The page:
For Immediate Release
New York, NY, December 17, 2011 – Sixty New Yorkers sang parody holiday carols calling for a boycott of Israeli settlement-developer and diamond magnate Lev Leviev this afternoon outside Leviev’s Madison Avenue jewelry store. Twenty-five protesters continued on to the Museum at the Fashion Institute of Technology (FIT) where they sang, chanted and distributed flyers in front of Daphne Guinness’ clothing exhibition there, which is sponsored by “Leviev Extraordinary Diamonds.”
Outside Leviev’s high-end Madison Avenue jewelry store, the carolers, many wearing Santa hats, greeted holiday shoppers for the fifth consecutive year with favorites from the Anti-Apartheid Caroling Songbook including, “We Wish You a Loss of Business” (“We Wish You a Merry Christmas”), “Oh, Boycott, Boycott, Boycott” (“Dreidel, Dreidel, Dreidel”), and “Lev We All Can see the Folly” (“Deck the Halls”). They sang new songs, including “Lev’s Dirty Rocks” (“Jingle Bell Rocks”) and “Diamond Mines” (“Silver Bells”). To the tune of “God Rest Ye Merry Gentlemen,” they recognized West Bank communities like Bil’in, Jayyous and Nabi Saleh that are protesting Israel’s seizure of their land for settlements, and sang:
The people of these villages said heed the boycott call,
With international pressure to help Apartheid fall,
Each time we sing here in the cold their courage we recall,
O-oh justice for Palestinian, women and men,
The question is not i-i-f, but when.
Holding signs in front of the Museum at FIT saying “Oppression Isn’t Fashionable,” they sang to the tune of the Mickey Mouse Club song:
Come along and sing a song and take a stand for peace,
F-I-T, Hey Daphne, Leviev’s not for me.
Riham Barghouti of Adalah-NY told the protesters, “We are here to send a clear message to Leviev that apartheid cannot be fashionably designed. And we are here to demand that FIT, Daphne Guinness and the Breast Cancer Research Foundation do as their predecessors have done, and distance themselves from Leviev and his illegal activities.”
In November 21 and December 8 letters, human rights groups called on FIT and Daphne Guinness, as well as the Breast Cancer Research Foundation (BCRF), to disassociate themselves from Leviev, detailing his companies’ construction of Israeli settlements on Palestinian land in violation of international law, and human rights abuses and unethical business practices in the diamond industry in Angola and Namibia. FIT told Women’s Wear Daily on November 29 that it was “pursuing the matter very actively,” but has yet to respond to the letters. Daphne Guinness and BCRF have not commented publicly.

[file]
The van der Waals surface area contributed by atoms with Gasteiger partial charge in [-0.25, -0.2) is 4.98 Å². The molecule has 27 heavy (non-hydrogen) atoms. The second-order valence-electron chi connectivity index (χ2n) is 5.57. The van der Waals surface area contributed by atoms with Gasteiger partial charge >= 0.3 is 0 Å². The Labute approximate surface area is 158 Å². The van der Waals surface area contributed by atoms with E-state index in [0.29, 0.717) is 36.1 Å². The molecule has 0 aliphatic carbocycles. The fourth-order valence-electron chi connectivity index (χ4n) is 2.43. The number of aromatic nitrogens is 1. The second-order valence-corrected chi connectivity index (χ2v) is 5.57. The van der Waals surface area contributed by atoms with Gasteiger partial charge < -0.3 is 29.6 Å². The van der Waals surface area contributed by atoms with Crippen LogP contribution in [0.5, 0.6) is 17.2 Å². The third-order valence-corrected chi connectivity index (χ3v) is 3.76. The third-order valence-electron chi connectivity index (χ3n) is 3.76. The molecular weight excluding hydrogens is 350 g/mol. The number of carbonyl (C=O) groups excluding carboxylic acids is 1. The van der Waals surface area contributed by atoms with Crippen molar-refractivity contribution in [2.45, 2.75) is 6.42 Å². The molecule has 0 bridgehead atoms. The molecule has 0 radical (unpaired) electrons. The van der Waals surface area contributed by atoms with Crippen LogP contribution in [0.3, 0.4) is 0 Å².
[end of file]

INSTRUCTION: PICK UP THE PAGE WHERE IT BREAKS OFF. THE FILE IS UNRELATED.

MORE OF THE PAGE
Organizations including Oxfam America, CARE and UNICEF; governments including Norway and the United Kingdom; major investment firms and Hollywood stars have all sought distance from Leviev’s companies over their human rights record. In November 2010, presumably in response to international pressure, Leviev's company Africa Israel made ambiguous statements suggesting it would not build more settlements. But a separate Leviev company, Leader Management and Development, continues development of the Zufim settlement on the land of the West Bank village of Jayyous, with devastating consequences.
Over the last two weeks, New York human rights advocates have distributed hundreds of flyers outside the Museum at FIT calling on FIT to “Say No to Leviev.” Londoners staged a protest outside Leviev’s Bond Street jewelry store on December 1st.
Adalah-NY began a campaign to boycott Leviev’s companies in November 2007. This year’s holiday caroling protest was endorsed by a coalition of both New York–based and national groups, reflecting the rapid growth of the movement for boycott, divestment, and sanctions (BDS) against Israel. This nonviolent strategy to pressure Israel to respect Palestinian rights is modeled on the international boycott movement that helped bring an end to apartheid in South Africa.
Video of the song “Boycott Leviev Settlements” (“God Rest Ye Merry Gentlemen”)
Photos from today’s protest at the Daphne Guinness Exhibition at the Museum at FIT